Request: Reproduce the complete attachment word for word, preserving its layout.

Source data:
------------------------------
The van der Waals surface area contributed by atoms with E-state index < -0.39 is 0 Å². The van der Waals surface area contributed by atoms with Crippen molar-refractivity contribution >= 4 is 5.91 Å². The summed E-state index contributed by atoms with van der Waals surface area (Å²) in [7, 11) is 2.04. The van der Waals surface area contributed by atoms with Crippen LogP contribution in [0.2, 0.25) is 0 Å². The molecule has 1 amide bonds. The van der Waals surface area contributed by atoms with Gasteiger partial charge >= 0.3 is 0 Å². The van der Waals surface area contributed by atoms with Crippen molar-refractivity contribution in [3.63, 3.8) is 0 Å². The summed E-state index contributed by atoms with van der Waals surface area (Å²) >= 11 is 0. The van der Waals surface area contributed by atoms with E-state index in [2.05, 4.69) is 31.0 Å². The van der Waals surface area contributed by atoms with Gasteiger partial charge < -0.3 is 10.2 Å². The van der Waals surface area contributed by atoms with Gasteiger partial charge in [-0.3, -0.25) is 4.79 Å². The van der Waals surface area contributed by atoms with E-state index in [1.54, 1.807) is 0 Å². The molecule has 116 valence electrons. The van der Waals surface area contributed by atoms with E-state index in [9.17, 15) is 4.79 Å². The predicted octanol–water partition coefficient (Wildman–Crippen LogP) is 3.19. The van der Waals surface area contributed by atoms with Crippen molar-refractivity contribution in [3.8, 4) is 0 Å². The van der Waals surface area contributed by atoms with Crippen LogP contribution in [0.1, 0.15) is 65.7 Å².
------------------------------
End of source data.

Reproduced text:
The van der Waals surface area contributed by atoms with E-state index < -0.39 is 0 Å². The van der Waals surface area contributed by atoms with Crippen molar-refractivity contribution >= 4 is 5.91 Å². The summed E-state index contributed by atoms with van der Waals surface area (Å²) in [7, 11) is 2.04. The van der Waals surface area contributed by atoms with Crippen LogP contribution in [0.2, 0.25) is 0 Å². The molecule has 1 amide bonds. The van der Waals surface area contributed by atoms with Gasteiger partial charge >= 0.3 is 0 Å². The van der Waals surface area contributed by atoms with Crippen molar-refractivity contribution in [3.63, 3.8) is 0 Å². The summed E-state index contributed by atoms with van der Waals surface area (Å²) >= 11 is 0. The van der Waals surface area contributed by atoms with E-state index in [2.05, 4.69) is 31.0 Å². The van der Waals surface area contributed by atoms with Gasteiger partial charge < -0.3 is 10.2 Å². The van der Waals surface area contributed by atoms with Gasteiger partial charge in [-0.3, -0.25) is 4.79 Å². The van der Waals surface area contributed by atoms with E-state index in [1.54, 1.807) is 0 Å². The molecule has 116 valence electrons. The van der Waals surface area contributed by atoms with E-state index in [9.17, 15) is 4.79 Å². The predicted octanol–water partition coefficient (Wildman–Crippen LogP) is 3.19. The van der Waals surface area contributed by atoms with Crippen molar-refractivity contribution in [3.8, 4) is 0 Å². The van der Waals surface area contributed by atoms with Crippen LogP contribution in [0.1, 0.15) is 65.7 Å².